Indian Journal of Dermatology
: 2006  |  Volume : 51  |  Issue : 3  |  Page : 204--206

Familial hypercholesterolemia with multiple cutaneous xanthomas

BSN Reddy, SN Chaudhuri 
 Department of Dermatology, Venereology and Leprology, Mamata Medical College and General Hospital, Khammam - 507 002, India

Correspondence Address:
BSN Reddy
Department of Dermatology, Venereology and Leprology, Mamata Medical College and General Hospital, Khammam - 507002


An interesting episode of homozygous familial hypercholesterolemia affecting four children born to a consanguinous parents belonging to two different families is reported for its rarity. The patients had multiple cutaneous xanthomas including the characteristic xanthoma tendinosum, xanthoma interosseum, xanthoma tuberosum, and xanthelasma palpebrarum. Prominent corneal arcus juvenalis has been noted in three children. Gross elevation of serum levels of low density lipoprotein cholesterol (LDLc) with normal values of triglycerides have been found in all patients. They have been prescribed medication with oral tablets of simvastatin and advised fat restricted diet and regular follow up in the clinic at periodic intervals.

How to cite this article:
Reddy B, Chaudhuri S N. Familial hypercholesterolemia with multiple cutaneous xanthomas.Indian J Dermatol 2006;51:204-206

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Reddy B, Chaudhuri S N. Familial hypercholesterolemia with multiple cutaneous xanthomas. Indian J Dermatol [serial online] 2006 [cited 2022 Dec 4 ];51:204-206
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Familial hypercholesterolemia (FH) is an autosomal dominant disorder of lipid metabolism, characterized by elevated level of low density lipoprotein cholesterol (LDLC), tendinous xanthomas and a family history of premature atherosclerosis.[1] These patients are at a high risk of developing coronary artery disease and sudden death unless the condition is recognized and treated promptly.[2] We report four patients of homozygous familial hypercholesterolemia born to consanguinous parents for academic interest and rarity. The clinical and lipid abnormalities of these patients have been summarized in [Table 1]. After consultation with the cardiologist, they have been prescribed oral medication with simvastatin in the dosage of 5 to 20 mg per day and fat restricted diet. Their parents have been counseled about the facts related to the disease and advised to bring the children for regular follow up.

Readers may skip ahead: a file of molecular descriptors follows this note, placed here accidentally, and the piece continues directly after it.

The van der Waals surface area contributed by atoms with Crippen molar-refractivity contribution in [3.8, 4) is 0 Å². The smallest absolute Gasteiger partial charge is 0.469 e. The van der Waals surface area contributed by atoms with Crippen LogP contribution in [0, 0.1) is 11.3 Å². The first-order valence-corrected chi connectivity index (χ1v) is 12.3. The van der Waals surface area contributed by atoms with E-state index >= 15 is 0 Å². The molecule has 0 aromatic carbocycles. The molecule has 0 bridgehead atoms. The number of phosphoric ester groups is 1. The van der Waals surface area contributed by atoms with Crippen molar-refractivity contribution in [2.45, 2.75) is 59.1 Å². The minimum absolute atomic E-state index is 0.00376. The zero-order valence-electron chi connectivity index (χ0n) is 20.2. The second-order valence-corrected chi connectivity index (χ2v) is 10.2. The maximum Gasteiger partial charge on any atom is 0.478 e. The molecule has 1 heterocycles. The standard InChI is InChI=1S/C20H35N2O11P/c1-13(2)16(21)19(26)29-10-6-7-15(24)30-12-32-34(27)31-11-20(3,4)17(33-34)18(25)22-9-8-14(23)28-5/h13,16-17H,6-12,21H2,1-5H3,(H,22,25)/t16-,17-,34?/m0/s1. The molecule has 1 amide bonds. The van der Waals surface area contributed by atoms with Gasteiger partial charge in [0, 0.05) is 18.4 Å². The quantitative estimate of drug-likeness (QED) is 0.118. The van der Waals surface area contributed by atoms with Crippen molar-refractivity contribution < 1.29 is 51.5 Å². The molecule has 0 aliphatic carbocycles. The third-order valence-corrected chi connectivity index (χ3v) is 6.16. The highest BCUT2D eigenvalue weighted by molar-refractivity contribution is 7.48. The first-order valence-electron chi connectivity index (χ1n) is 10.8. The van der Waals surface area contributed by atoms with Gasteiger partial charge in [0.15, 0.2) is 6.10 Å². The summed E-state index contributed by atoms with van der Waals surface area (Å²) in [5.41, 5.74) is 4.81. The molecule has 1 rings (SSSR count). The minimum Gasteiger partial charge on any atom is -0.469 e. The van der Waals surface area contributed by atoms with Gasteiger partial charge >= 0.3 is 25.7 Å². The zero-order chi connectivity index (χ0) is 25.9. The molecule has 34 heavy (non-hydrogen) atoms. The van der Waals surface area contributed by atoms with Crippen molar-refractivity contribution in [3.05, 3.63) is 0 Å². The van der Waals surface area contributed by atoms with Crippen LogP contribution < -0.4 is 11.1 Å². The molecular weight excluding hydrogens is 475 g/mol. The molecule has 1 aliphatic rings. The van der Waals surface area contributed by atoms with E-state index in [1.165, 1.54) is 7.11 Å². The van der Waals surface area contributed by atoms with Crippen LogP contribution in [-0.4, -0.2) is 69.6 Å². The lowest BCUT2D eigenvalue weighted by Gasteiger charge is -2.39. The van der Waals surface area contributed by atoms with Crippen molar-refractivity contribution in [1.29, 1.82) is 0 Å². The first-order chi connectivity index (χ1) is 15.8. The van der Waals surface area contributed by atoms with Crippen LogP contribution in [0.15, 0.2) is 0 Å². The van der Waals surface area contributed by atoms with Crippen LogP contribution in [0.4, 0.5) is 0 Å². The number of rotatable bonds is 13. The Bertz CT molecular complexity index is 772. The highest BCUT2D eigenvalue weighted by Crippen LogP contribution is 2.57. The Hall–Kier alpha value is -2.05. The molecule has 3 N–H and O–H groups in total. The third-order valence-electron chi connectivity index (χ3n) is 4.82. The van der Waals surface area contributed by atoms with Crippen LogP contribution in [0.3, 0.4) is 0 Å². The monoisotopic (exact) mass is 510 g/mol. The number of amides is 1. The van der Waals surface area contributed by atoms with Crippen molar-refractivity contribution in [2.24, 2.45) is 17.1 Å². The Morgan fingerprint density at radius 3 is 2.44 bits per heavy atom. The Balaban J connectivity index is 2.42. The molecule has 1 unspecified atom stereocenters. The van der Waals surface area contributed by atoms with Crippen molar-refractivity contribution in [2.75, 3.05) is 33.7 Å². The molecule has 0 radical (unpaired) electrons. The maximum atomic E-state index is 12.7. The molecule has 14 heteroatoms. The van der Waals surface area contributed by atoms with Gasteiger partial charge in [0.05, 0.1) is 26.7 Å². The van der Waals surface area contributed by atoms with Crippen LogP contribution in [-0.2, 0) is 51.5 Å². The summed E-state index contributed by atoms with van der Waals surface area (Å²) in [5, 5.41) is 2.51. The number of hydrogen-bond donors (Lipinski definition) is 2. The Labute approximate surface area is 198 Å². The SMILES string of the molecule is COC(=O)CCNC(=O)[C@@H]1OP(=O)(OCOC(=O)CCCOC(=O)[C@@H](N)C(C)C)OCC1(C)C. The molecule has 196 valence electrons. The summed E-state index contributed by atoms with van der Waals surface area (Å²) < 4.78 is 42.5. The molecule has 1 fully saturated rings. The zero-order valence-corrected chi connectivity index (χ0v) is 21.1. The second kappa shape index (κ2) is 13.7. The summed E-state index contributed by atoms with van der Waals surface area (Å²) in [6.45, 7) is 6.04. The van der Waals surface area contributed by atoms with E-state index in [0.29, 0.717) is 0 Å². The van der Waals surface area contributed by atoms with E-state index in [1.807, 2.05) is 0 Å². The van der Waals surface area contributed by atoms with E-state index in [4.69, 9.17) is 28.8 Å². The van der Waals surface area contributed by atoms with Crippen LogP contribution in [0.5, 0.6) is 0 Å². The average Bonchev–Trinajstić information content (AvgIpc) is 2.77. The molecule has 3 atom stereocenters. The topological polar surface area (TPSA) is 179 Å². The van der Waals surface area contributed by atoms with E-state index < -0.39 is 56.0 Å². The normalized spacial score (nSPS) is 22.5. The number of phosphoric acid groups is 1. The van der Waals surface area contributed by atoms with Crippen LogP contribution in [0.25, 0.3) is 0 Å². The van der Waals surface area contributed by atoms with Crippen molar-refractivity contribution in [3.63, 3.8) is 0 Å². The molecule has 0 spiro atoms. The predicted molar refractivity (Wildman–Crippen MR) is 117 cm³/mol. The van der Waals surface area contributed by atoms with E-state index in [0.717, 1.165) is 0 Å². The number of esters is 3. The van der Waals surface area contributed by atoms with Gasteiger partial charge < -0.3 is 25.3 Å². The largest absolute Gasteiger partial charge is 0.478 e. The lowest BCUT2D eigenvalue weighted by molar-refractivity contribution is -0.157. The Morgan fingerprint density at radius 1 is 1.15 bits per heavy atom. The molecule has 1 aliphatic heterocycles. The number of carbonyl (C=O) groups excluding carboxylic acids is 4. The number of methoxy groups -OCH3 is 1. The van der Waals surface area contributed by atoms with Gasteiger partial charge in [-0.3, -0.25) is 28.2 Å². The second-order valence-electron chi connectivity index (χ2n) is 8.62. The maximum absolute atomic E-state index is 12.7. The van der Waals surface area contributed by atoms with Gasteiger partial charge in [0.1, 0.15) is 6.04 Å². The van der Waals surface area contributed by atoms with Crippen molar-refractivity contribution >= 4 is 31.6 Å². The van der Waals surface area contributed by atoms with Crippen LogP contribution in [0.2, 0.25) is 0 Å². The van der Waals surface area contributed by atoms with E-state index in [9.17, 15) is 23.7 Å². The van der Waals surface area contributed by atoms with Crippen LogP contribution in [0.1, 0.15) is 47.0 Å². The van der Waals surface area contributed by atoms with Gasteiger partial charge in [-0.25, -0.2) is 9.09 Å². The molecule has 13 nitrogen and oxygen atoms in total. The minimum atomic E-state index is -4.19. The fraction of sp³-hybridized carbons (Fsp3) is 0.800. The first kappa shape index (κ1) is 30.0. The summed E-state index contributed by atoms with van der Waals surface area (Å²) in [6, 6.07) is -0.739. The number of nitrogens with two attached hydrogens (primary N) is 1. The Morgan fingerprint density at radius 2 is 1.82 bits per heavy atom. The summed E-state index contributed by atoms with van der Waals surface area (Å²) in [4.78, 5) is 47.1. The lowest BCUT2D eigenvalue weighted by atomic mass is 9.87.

Case Report

Described in [Table 1]

A diagnosis of hyperlipoproteinemia type IIa has been made after excluding secondary causes in our patients on the basis of family history, presence of characteristic cutaneous xanthomas (tendinous and interosseum) since childhood and elevated serum levels of LDLc. Xanthomas represent localised infiltrates of lipid (cholesterol and cholesterol esters) containing histiocytic foam cells in the skin similar to the changes observed in the blood vessels of atherosclerotic patients. Tendinous xanthomas are the hallmark of the disease and occur especially over the extensor tendons of hands or tendo-achilles.[3] Ultrasonography helps in their detection with demonstration of hypoechoic areas. X. tendinosum (xanthoma tendinosum) has been noted in all our patients clinically and also confirmed with ultrasonogram [Figure 5]. In addition, two of our patients had small, yellowish plaques (X. interosseum) in the interdigital webs of hands and feet. X. interosseum is an uncommon but well established and pathognomoic feature seen in FH patients.[4]

FH in heterozygous state occurs with a prevalence of approximately 1 in 500 individuals, manifesting clinically between third to sixth decade without tendinous and interosseus xanthomas. In contrast, FH with homozygous state occurs very rarely with a prevalence of 1 in million persons. The LDL receptors affect the serum cholesterol levels directly. They are either absent or grossly malfunctioning in FH. LDLc is removed from the plasma in the heterozygous state at two-third of normal rate, resulting in two to three fold elevation of LDLC i.e., around 300 mg/dl, whereas in homozygous state, it is removed at one-third of normal rate resulting six to eight fold elevation of plasma LDL i.e., 700 mg/dl. Clinically the homozygous individuals develop arcus juvenalis and cutaneous xanthomas during early childhood and cardiovascular abnormalities in the second or third decade of life. Our patients are in the age group of 7 to 17 yrs and represent the homozygous state because they possess all these features except CVS abnormalities, which usually manifest in the second or third decade. Similar instances of homozygous FH have been reported by others also.[5],[6]

It is important to start aggressive and early treatment in patients of FH to prevent serious ischaemic episodes of CVS and high mortality. Statins are the most effective and universally prescribed cholesterol lowering drugs which inhibit HMG CoA reductase, the rate limiting enzyme in cholesterol synthesis.[7] This effect can be further enhanced by combining statins with bile acid sequestrants such as cholestyramine 2 g and fat restricted diet. Our patients have been advised medication with simvastatin in the dosage of 5 to 20 mg daily with fat restricted diet. Further followup will make clear the effect of simvastatin in lowering the serum levels of LDLc, reducing the size of xanthomas and preventing the complications such as coronary episodes and premature death.


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